GM’s E-Flex electric vehicle architecture took a step forward as the automaker announced it would partner with A123Systems (www.a123systems.com; Watertown, MA) to develop lithium-ion battery cells for use in the Chevrolet Volt, which is expected to hit the market in late 2010. This agreement puts a bit more credibility to the plans to get the plug-in hybrid on the streets because A123’s unique nanophosphate battery chemistry is presently used in millions of Black & Decker cordless power tools. “We’re already the world’s largest producer of this nanophosphate chemistry,” Ric Fulop, one of the founders and vice president of business development of A123, says while pointing out his company produces more than 10 million cells each year from its production facilities in China.
What makes A123’s batteries so unique? Unlike traditional oxide-based lithium-ion batteries—which use volatile materials including lithium, nickel, cobalt and aluminum oxide—A123’s system, developed in the labs of the Massachusetts Institute of Technology, relies on lithium iron phosphate (Li-Fe), which is less volatile. Likewise, the use of nanotechnology allows A123 to scale particle size below 100 nm, providing faster kinetics and higher power densities. “The benefit of this chemistry is that it forms a covalent bond that is extremely strong and stable and will not release oxygen if exposed to an elevated temperature, like traditional lithium-ion systems,” Fulop explains.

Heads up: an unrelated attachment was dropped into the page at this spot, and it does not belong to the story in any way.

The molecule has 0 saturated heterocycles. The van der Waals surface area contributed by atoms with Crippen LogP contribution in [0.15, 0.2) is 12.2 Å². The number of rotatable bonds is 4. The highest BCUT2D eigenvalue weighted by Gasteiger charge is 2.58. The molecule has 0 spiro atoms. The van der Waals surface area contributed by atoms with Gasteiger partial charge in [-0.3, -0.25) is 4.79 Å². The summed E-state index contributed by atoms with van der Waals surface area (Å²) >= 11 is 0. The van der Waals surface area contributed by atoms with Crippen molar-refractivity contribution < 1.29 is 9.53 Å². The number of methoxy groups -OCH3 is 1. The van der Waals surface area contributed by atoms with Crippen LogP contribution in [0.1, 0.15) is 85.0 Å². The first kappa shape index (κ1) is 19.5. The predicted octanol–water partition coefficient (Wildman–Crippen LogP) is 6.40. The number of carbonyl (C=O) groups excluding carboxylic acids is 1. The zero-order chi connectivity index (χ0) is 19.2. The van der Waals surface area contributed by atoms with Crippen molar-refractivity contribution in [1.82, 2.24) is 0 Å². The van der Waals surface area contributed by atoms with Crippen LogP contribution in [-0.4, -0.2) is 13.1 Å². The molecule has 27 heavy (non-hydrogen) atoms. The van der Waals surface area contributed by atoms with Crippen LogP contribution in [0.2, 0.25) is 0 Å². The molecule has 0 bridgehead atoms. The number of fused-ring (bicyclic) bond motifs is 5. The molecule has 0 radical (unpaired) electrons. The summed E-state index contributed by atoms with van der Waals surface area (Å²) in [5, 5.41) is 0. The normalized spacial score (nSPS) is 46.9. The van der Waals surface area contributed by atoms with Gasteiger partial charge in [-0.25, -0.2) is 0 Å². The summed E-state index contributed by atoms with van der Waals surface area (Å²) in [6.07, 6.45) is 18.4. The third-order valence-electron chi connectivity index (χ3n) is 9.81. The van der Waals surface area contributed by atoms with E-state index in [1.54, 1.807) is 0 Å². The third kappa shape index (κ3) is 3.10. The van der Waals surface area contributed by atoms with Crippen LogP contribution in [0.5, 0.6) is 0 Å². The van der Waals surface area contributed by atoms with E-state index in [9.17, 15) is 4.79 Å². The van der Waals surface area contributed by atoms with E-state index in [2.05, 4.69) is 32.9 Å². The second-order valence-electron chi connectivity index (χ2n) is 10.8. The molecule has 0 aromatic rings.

Other key benefits are transporting and recyclability. According to United Nations regulations, lithium ion batteries must be treated as Class 9 grade hazardous materials during transport. In some cases, the cells have to be shipped in explosive-proof drums. David Vieau, president and CEO of A123 says his company’s chemistry complies with U.N. regulations and does not require any significant safeguards, and since the batteries use little volatile chemicals, their recyclability is improved compared with traditional lithium-ion systems. “We wanted to make sure we used materials that are abundant and readily available on the Earth. Our primary components are iron, phosphate and carbon, while the majority of materials used are aluminum and copper, all of which are easily recycled. We don’t have any precious metals or heavy metals so we’re pretty good from end to end.”
While GM has yet to decide what plant will build the Chevrolet Volt, Vieau says A123 plans to manufacture the battery packs within close proximity to whichever location is chosen: “Because of the size and complexity, the majority of these systems for automotive will have to be assembled and produced locally, close to where the vehicle is assembled,” he says.
Asked if there is anything that can derail the battery system’s capability to meet the 10-year durability targets set by GM, Vieau points to packaging as the only major obstacle: “We now have to redesign the battery itself to meet the form factor, shape and capacity in the configuration given for the system.” He’s confident A123 can meet the 2010 production target. Fulop is quick to note that the most complex issue, the chemistry of the battery itself, has already been solved and that’s significant. “The packaging issue is not all that significant although we don’t want to trivialize it, either.”—KMK